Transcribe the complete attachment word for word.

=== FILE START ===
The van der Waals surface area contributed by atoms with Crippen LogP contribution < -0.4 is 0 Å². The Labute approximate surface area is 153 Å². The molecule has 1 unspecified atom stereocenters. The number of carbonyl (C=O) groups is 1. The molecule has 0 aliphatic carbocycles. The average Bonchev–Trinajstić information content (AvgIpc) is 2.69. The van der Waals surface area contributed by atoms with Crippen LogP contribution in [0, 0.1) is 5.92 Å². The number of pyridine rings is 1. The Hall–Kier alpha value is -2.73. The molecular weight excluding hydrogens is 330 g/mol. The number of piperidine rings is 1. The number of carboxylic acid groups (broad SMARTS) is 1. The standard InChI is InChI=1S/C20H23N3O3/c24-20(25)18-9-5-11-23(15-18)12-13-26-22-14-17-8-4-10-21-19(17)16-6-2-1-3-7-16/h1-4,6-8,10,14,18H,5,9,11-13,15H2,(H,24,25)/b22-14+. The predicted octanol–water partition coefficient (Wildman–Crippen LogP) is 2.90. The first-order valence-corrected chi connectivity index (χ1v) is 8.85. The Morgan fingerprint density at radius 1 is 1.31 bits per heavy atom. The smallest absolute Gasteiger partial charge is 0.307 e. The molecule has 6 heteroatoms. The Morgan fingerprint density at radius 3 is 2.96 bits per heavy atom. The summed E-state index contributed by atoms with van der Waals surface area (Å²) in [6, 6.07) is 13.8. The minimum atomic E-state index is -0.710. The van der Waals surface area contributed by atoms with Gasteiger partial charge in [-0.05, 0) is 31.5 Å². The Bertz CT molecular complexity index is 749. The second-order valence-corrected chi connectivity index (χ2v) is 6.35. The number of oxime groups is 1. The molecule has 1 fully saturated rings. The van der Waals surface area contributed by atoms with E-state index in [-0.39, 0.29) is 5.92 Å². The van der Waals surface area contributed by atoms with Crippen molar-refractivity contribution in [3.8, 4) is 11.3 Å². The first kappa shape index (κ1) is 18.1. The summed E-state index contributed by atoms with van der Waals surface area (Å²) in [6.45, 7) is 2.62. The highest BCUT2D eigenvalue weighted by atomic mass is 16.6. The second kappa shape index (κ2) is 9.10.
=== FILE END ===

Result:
The van der Waals surface area contributed by atoms with Crippen LogP contribution < -0.4 is 0 Å². The Labute approximate surface area is 153 Å². The molecule has 1 unspecified atom stereocenters. The number of carbonyl (C=O) groups is 1. The molecule has 0 aliphatic carbocycles. The average Bonchev–Trinajstić information content (AvgIpc) is 2.69. The van der Waals surface area contributed by atoms with Crippen LogP contribution in [0, 0.1) is 5.92 Å². The number of pyridine rings is 1. The Hall–Kier alpha value is -2.73. The molecular weight excluding hydrogens is 330 g/mol. The number of piperidine rings is 1. The number of carboxylic acid groups (broad SMARTS) is 1. The standard InChI is InChI=1S/C20H23N3O3/c24-20(25)18-9-5-11-23(15-18)12-13-26-22-14-17-8-4-10-21-19(17)16-6-2-1-3-7-16/h1-4,6-8,10,14,18H,5,9,11-13,15H2,(H,24,25)/b22-14+. The predicted octanol–water partition coefficient (Wildman–Crippen LogP) is 2.90. The first-order valence-corrected chi connectivity index (χ1v) is 8.85. The Morgan fingerprint density at radius 1 is 1.31 bits per heavy atom. The smallest absolute Gasteiger partial charge is 0.307 e. The molecule has 6 heteroatoms. The Morgan fingerprint density at radius 3 is 2.96 bits per heavy atom. The summed E-state index contributed by atoms with van der Waals surface area (Å²) in [6, 6.07) is 13.8. The minimum atomic E-state index is -0.710. The van der Waals surface area contributed by atoms with Gasteiger partial charge in [-0.05, 0) is 31.5 Å². The Bertz CT molecular complexity index is 749. The second-order valence-corrected chi connectivity index (χ2v) is 6.35. The number of oxime groups is 1. The molecule has 1 fully saturated rings. The van der Waals surface area contributed by atoms with E-state index in [-0.39, 0.29) is 5.92 Å². The van der Waals surface area contributed by atoms with Crippen molar-refractivity contribution in [3.8, 4) is 11.3 Å². The first kappa shape index (κ1) is 18.1. The summed E-state index contributed by atoms with van der Waals surface area (Å²) in [6.45, 7) is 2.62. The highest BCUT2D eigenvalue weighted by atomic mass is 16.6. The second kappa shape index (κ2) is 9.10.